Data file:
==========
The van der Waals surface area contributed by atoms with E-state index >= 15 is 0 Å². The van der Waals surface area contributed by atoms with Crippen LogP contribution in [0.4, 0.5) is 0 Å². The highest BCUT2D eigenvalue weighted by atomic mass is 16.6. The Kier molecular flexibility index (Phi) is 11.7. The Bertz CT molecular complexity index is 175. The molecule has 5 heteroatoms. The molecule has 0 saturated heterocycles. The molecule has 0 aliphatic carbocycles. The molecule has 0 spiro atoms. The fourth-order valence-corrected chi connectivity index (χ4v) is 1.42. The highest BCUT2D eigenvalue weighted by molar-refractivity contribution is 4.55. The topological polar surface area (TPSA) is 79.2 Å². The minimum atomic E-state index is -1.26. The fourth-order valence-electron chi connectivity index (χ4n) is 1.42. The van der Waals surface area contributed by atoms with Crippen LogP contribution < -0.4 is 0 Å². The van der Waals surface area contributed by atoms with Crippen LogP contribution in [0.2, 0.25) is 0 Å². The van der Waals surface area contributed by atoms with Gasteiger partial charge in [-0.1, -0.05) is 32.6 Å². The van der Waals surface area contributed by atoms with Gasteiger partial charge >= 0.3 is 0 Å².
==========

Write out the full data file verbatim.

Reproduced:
The van der Waals surface area contributed by atoms with E-state index >= 15 is 0 Å². The van der Waals surface area contributed by atoms with Crippen LogP contribution in [0.4, 0.5) is 0 Å². The highest BCUT2D eigenvalue weighted by atomic mass is 16.6. The Kier molecular flexibility index (Phi) is 11.7. The Bertz CT molecular complexity index is 175. The molecule has 5 heteroatoms. The molecule has 0 saturated heterocycles. The molecule has 0 aliphatic carbocycles. The molecule has 0 spiro atoms. The fourth-order valence-corrected chi connectivity index (χ4v) is 1.42. The highest BCUT2D eigenvalue weighted by molar-refractivity contribution is 4.55. The topological polar surface area (TPSA) is 79.2 Å². The minimum atomic E-state index is -1.26. The fourth-order valence-electron chi connectivity index (χ4n) is 1.42. The van der Waals surface area contributed by atoms with Crippen LogP contribution < -0.4 is 0 Å². The van der Waals surface area contributed by atoms with Crippen LogP contribution in [0.2, 0.25) is 0 Å². The van der Waals surface area contributed by atoms with Gasteiger partial charge in [-0.1, -0.05) is 32.6 Å². The van der Waals surface area contributed by atoms with Gasteiger partial charge >= 0.3 is 0 Å².